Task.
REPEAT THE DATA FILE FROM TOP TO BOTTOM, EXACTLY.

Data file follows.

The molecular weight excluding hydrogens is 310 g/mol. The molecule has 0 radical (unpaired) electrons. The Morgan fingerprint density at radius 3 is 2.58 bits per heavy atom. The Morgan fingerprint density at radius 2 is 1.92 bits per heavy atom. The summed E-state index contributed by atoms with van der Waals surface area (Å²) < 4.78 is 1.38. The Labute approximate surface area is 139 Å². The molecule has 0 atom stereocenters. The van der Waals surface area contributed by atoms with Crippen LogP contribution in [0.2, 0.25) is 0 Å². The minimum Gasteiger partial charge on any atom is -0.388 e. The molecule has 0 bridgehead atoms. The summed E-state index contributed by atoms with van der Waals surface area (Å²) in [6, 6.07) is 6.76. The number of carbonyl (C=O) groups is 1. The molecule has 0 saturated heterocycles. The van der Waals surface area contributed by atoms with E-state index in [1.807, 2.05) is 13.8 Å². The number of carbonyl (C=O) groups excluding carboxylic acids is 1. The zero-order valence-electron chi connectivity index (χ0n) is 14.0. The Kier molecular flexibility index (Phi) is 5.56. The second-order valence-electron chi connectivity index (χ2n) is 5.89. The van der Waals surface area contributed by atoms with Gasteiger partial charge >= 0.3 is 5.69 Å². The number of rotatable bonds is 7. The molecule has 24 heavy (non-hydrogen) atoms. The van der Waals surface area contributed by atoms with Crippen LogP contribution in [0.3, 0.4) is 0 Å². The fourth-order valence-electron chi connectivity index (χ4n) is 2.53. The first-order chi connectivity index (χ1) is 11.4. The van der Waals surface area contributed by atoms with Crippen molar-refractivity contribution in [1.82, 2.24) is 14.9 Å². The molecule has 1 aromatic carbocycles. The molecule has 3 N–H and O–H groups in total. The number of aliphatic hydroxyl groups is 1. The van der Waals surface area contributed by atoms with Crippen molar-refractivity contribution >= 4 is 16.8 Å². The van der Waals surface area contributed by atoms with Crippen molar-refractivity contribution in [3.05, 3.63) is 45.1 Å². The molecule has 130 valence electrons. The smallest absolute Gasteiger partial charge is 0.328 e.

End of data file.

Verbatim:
The molecular weight excluding hydrogens is 310 g/mol. The molecule has 0 radical (unpaired) electrons. The Morgan fingerprint density at radius 3 is 2.58 bits per heavy atom. The Morgan fingerprint density at radius 2 is 1.92 bits per heavy atom. The summed E-state index contributed by atoms with van der Waals surface area (Å²) < 4.78 is 1.38. The Labute approximate surface area is 139 Å². The molecule has 0 atom stereocenters. The van der Waals surface area contributed by atoms with Crippen LogP contribution in [0.2, 0.25) is 0 Å². The minimum Gasteiger partial charge on any atom is -0.388 e. The molecule has 0 bridgehead atoms. The summed E-state index contributed by atoms with van der Waals surface area (Å²) in [6, 6.07) is 6.76. The number of carbonyl (C=O) groups is 1. The molecule has 0 saturated heterocycles. The van der Waals surface area contributed by atoms with E-state index in [1.807, 2.05) is 13.8 Å². The number of carbonyl (C=O) groups excluding carboxylic acids is 1. The zero-order valence-electron chi connectivity index (χ0n) is 14.0. The Kier molecular flexibility index (Phi) is 5.56. The second-order valence-electron chi connectivity index (χ2n) is 5.89. The van der Waals surface area contributed by atoms with Gasteiger partial charge >= 0.3 is 5.69 Å². The number of rotatable bonds is 7. The molecule has 24 heavy (non-hydrogen) atoms. The van der Waals surface area contributed by atoms with Crippen LogP contribution in [0.3, 0.4) is 0 Å². The fourth-order valence-electron chi connectivity index (χ4n) is 2.53. The first-order chi connectivity index (χ1) is 11.4. The van der Waals surface area contributed by atoms with Crippen molar-refractivity contribution in [1.82, 2.24) is 14.9 Å². The molecule has 1 aromatic carbocycles. The molecule has 3 N–H and O–H groups in total. The number of aliphatic hydroxyl groups is 1. The van der Waals surface area contributed by atoms with Crippen molar-refractivity contribution >= 4 is 16.8 Å². The van der Waals surface area contributed by atoms with Crippen molar-refractivity contribution in [3.05, 3.63) is 45.1 Å². The molecule has 130 valence electrons. The smallest absolute Gasteiger partial charge is 0.328 e.